3. Circuit Design of the Proposed Squarer/Divider

The squarer/divider can be implemented by using of sigma-delta data converter [16], translinear loop [35], or class-AB transconductance [6] circuits. All these above mentioned squarer/divider circuits operate in only one-quadrant input current. Additionally, employing sigma-delta converter needs a large number of transistors, switches, and capacitors that leads to a high circuit complexity, chip area, and power consumption [16]. MOS translinear circuits can be categorized as follows: stacked loop, up-down loop, and electronically simulated loop [13]. The stacked loop [35] similar to class-AB transconductance [6] suffers from body effect. Influence of the body effect in up-down loop [17] is smaller than in stacked loop but more circuits for current injection in transistors are required.

In order to implement the MOS Translinear loops, MOS transistors are assumed to be operating in strong inversion and saturation, their gate-source voltages will be connected in series. So, there gate-to-source voltages are related by [17]𝑉gs1+𝑉gs2=𝑉gs3+𝑉gs4.(12) The drain current and gate-source voltage of a MOSFET in strong inversion and saturation are by𝑉𝐼=𝐾gs𝑉th2,(13) where 𝐾=𝜇𝐶𝑜𝑥𝑊/2𝐿 stands for transconductance parameter and 𝑉th is the threshold voltage 𝐼1𝑊1/𝐿1+𝐼2𝑊2/𝐿2=𝐼3𝑊3/𝐿3+𝐼4𝑊4/𝐿4.(14) Figure 2 shows the basic circuit of the proposed electronically simulated translinear loop employing MOSFETs that are operating in saturation region. The circuit consists of three MOS transistors (M1, M2, and M3) and two op-amps (Op1 and Op2). These two op-amps are employed for voltage mean operation and they force the gate voltage of transistor M3 to remain the mean voltage of the gate voltage of transistors M1 and M2. In other word, it can be written in mathematical form as follows:𝑉g3=12𝑉g1+𝑉g2,(15) where 𝑉g1, 𝑉g2, and 𝑉g3 are gate voltage of transistors M1, M2, and M3, respectively. Figure 3 shows the circuit realization of the voltage mean operation, using transistors M4–M7 and current sources 𝐼𝑏1-𝐼𝑏3.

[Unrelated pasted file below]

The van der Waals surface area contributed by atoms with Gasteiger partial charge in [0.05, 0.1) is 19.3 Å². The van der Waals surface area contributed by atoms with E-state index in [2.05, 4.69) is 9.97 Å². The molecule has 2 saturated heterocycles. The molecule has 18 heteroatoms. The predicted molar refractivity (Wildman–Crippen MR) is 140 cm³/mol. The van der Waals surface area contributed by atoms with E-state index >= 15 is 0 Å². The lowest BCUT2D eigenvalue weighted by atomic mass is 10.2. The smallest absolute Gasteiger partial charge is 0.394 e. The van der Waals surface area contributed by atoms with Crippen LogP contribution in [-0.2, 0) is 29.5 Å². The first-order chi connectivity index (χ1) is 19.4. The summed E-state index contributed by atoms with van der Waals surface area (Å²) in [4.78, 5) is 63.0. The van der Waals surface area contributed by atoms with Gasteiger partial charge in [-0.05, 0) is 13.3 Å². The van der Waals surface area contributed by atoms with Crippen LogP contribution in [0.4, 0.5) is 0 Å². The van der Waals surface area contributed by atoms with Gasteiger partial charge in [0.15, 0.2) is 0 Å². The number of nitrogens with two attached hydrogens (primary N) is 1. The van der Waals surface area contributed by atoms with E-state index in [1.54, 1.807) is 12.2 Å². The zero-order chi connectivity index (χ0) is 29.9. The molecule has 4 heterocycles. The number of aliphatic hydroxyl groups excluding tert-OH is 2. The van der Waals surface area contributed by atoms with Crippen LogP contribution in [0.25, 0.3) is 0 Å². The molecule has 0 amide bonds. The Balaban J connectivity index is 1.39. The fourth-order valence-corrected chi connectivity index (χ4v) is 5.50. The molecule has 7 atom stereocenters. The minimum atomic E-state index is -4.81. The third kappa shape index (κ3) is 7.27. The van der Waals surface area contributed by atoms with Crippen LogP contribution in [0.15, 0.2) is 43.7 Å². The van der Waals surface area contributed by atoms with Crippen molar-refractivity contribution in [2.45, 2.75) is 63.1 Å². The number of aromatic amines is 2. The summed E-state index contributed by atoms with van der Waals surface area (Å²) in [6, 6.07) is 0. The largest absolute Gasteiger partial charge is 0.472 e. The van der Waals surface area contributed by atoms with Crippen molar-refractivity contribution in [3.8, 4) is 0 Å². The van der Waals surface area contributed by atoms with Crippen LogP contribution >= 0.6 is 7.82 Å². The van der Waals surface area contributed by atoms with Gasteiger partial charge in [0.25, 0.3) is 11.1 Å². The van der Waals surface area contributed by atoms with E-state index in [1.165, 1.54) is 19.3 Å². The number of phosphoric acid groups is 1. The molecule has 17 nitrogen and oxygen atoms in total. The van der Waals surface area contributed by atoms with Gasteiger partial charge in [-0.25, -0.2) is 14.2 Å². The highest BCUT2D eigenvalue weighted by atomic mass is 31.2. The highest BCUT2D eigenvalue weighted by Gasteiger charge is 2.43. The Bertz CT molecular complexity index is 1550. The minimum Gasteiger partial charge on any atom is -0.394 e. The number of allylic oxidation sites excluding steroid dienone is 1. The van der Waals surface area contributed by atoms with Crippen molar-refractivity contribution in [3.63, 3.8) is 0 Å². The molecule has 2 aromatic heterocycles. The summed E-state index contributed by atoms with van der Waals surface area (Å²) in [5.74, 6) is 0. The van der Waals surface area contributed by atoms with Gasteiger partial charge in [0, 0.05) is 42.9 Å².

Figure 2: Basic circuit diagram of electronically simulated translinear loop.
Figure 3: Circuit diagram of the voltage mean operation.

Employing the 𝐼-𝑉 relationships for transistors M1, M2 and M3 in Figure 2, it results in𝐼1𝑉=𝐾1g1𝑉th2𝐼,(16)2𝑉=𝐾2g2𝑉th2𝐼,(17)3𝑉=𝐾3g3𝑉th2.(18) Assuming that 𝐾3=4𝐾1=4𝐾2, substituting (15) into (18) and then performing square-root operation on the both sides of (16)–(18), the following expression is obtained:𝐼3=𝐼1+𝐼2,(19)𝐼SD=𝐼2in𝐼out𝐼SD𝐼out=𝐼2in.(20) After a little manipulation of (20), it can be expressed in square-root terms as follows [9]:𝐼SD/2+𝐼out/2+𝐼in2+𝐼SD/2+𝐼out/2𝐼in2=𝐼out.(21) Comparing (21) and (19) shows that the squarer/divider is obtained if the relations between current injections in translinear circuit and input/output currents of the squarer/divider are as the follows:𝐼in=𝐼2𝐼1,𝐼SD2=𝐼1+𝐼2𝐼32,𝐼out=𝐼3.(22) Figure 4 shows the complete circuit of the two-quadrant squarer/divider, in which transistors M1–M3 form the MOS translinear loop, and transistors M4–M7 and current sources 𝐼𝑏1-𝐼𝑏3 are employed for voltage mean operation, and the remaining transistors are employed for injecting the proper currents into the translinear loop transistors with respect to (22). From (21), it is clear that by changing the sign of 𝐼in, this equation remains unchanged. This means that the input of the squarer/divider is two-quadrant and acts as a full-wave rectifier. From Figure 4, the sources of translinear MOS transistors are connected to the substrate, so the body effect is completely eliminated. Also, the minimum supply voltage of the circuit is one 𝑉gs plus two 𝑉ds. Finally, the complexity of this circuit is less than those reported before.